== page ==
(1) Sugar-sweetened beverage. Any non-alcoholic beverage which lists any form of sugar, including high fructose corn syrup, as a listed ingredient; or which is prepared at the point of sale by mixing water with any syrup which lists any form of sugar, including high fructose corn syrup, as a listed ingredient; except that sugar-sweetened beverages shall not include baby formula. Sugar-sweetened beverages include, but are not limited to, soda; non-100%-fruit drinks; sports drinks; flavored water; energy drinks; and pre-sweetened tea. Sugar-sweetened beverages do not include unsweetened drinks to which a purchaser can add, or can request that a seller add, sugar, at the point of sale.
The Department of Public Health is authorized to promulgate regulations to clarify the inclusion or exclusion of particular products.
§ 19-3602. Imposition and Rate of the Sugar-Sweetened Beverage Tax.
(1) There is hereby imposed a tax on the privilege of selling at retail any sugar-sweetened beverage, including but not limited to sales of pre-packaged beverages, sales of fountain beverages, sales at restaurants, and sales from vending machines.
(2) The rate of tax shall be two cents ($.02) per ounce sold of pre-packaged beverage; and 18 cents ($.18) per ounce of syrup used for sales of fountain drinks; all subject to the following adjustments:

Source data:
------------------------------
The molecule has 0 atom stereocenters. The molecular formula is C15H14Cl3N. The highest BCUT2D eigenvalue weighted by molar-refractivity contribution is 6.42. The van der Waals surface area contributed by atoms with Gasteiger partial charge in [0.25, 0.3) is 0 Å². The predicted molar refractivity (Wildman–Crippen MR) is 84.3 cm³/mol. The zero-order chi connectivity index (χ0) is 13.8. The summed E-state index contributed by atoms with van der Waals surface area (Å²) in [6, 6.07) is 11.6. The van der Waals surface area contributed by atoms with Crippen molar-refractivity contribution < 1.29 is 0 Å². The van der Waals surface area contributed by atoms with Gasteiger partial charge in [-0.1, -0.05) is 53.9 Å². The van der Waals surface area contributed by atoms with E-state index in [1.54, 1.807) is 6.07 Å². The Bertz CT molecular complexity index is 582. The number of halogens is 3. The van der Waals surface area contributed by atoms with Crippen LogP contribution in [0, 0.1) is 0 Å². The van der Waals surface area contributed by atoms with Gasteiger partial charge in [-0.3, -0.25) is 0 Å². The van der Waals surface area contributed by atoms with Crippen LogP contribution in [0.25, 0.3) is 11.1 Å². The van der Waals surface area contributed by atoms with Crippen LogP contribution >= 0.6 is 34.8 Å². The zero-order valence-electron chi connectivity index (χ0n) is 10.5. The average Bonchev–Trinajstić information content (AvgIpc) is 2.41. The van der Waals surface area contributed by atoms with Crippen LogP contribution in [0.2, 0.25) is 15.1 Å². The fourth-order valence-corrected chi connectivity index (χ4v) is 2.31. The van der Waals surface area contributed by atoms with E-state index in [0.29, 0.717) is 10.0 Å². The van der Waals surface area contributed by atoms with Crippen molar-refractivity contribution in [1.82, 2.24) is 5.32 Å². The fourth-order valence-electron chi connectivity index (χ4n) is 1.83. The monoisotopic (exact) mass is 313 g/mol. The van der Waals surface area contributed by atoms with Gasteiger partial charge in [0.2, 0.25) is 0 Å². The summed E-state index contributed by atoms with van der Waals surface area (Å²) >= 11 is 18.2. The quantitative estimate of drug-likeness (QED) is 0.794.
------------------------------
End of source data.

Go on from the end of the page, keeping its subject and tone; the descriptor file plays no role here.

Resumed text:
(a) The rate for each calendar year (or such other accounting year allowed by the Department) commencing on or after January 1, 2011, shall be certified by the Department to the Chief Clerk of Council no later than the immediately preceding December 15. The Department shall calculate the rate by multiplying the then-current rate by the CPI Multiplier. The CPI Multiplier shall equal the ratio of the most recently published Consumer Price Index for All Urban Consumers (CPI-U) All Items Index, Philadelphia, Pennsylvania, United States Department of Labor, Bureau of Labor Statistics (“CPI”), on December 15 to the most-recently published CPI on the immediately preceding December 15. The rate shall be expressed in dollars per ounce, rounded to the nearest one-ten-thousandth of a dollar (four decimal places).
A couple thoughts on this:
Two cents per-ounce is a whopper of a tax. It is twice the rate that has been floated in New York and at the national level. If implemented, this tax would add nearly 60 percent to the cost of your typical twelve pack.
The eighteen cent per-ounce tax on soda syrup would almost certainly mean the end of free refills in Philadelphia, as it will increase the cost of the primary ingredient in soda by between 100 and 300 percent (depending on if a restaurant serves brand name or generic soda).
The tax is indexed to inflation. So unlike beer, the tax burden will not decrease over time.
Although it is being sold as a soda tax, it is structured in such a way that it will apply to a wide-range of beverages from juice, to chocolate milk, to energy drinks, to fancy coffee-based beverages.